[Yiddish, Tiktin] - A town in the Podlasie voivodship in the Bialystok powiat (district); it was granted its town charter in 1424-25.

The Jewish Community was founded in 1522, when ten families from Grodno were brought as settlers by the voivod of Wilno and Troki, Olbracht Gasztold. They were granted the right to found a cemetery and build a synagogue, as well as market stalls around the town hall. In 1536, they received a "court privilege", which meant they were released from municipal jurisdiction. In 1576, these rights were confirmed by Stefan Batory, allowing them to engage freely in trade within the town and in other locations. In 1633, these rights were guaranteed by Wladyslaw IV.

The Jewish Community in Tykocin grew quickly, and began playing a prominent role among the Jewish communities in Podlasie and northeastern Mazovia. In 1576, Tykocin's Jews owned 54 buildings. They were primarily engaged in trade, including the delivery of goods to Gdansk. In 1621, the Tykocin Community gained its independence from Grodno, under whose jurisdiction it had been. Tykocin began playing an important role in the Sejm of Lithuanian Jews, and also gained special authority over more than a dozen other Jewish communities, including Bialystok, Orla, Stawiska, Stuczyn, Grajewo, Rajgrod and Bocki. In time, the town became an important center of Jewish culture and Talmudic studies. In 1642, a Baroque synagogue was built.
The following Talmudists were active in Tykocin: Menachem David ben Itzhaak (a pupil of Moshe Isserles), Shmuel Eliezer ben Yehuda ha-Levi Edels, Joshua ben Yosef, Elijahu Shapira (beginning in 1702), and Shalom ben Eliezer Rokeach (who lived in Tykocin during the years 1756-66).
The town was seriously damaged during the Swedish invasions. In 1661, the town was awarded to Stefan Czarniecki for his service in battle; after his death, it became part of the Branicki family holdings.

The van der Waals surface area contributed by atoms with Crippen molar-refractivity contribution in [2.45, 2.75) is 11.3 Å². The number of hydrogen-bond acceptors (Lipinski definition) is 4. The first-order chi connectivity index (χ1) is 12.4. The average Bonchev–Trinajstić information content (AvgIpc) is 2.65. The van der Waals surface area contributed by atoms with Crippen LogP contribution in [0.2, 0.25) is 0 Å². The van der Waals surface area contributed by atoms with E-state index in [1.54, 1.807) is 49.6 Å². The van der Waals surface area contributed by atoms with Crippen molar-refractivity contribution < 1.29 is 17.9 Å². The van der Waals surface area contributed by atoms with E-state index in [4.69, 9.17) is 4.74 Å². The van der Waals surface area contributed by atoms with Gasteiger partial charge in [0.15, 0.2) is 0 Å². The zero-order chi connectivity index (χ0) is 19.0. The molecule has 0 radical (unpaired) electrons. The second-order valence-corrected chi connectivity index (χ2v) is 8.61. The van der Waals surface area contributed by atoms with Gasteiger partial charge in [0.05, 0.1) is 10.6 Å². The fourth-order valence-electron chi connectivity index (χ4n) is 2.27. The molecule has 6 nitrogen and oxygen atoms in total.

The Tykocin Jewish Community continued to play an important economic role, and ran various trade and credit activities (Jewish debts). In 1775, approximately 1,500 Jews lived in Tykocin (57% of the total population). Towards the end of the eighteenth century, both the Community and the town itself began to be overshadowed by Bialystok, the Branicki family seat.

After the Congress of Vienna, Tykocin lay within the Kingdom of Poland, and its population continued to grow: in 1827, there were 2,700 Jews living in Tykocin (64% of the population); by 1857, this figure was 3,500 (59%). They were for the most part engaged in small-scale trade and crafts. Over the course of the nineteenth century, Tykocin became a small provincial town, partially due to its lack of a rail connection.
During the interwar period, approximately 1,500 Jews lived in Tykocin, (50% of the total population). There was a tallith factory in the town, as well as a Hebrew school, run by Tarbut, and a branch of the Zionist youth organization, He-khaluts.

When the Second World War broke out, Tykocin was under Soviet occupation. In August 1941, after the city was taken by the Germans, the Nazis executed 1,400 Jews; they also sent approximately 150 people to the ghetto in Bialystok.

Tykocin's seventeenth century synagogue is one of the most beautiful works of Jewish sacral architecture in Poland. A museum of Judaica is currently housed there. A regional museum is now located in the former beit midrash building.

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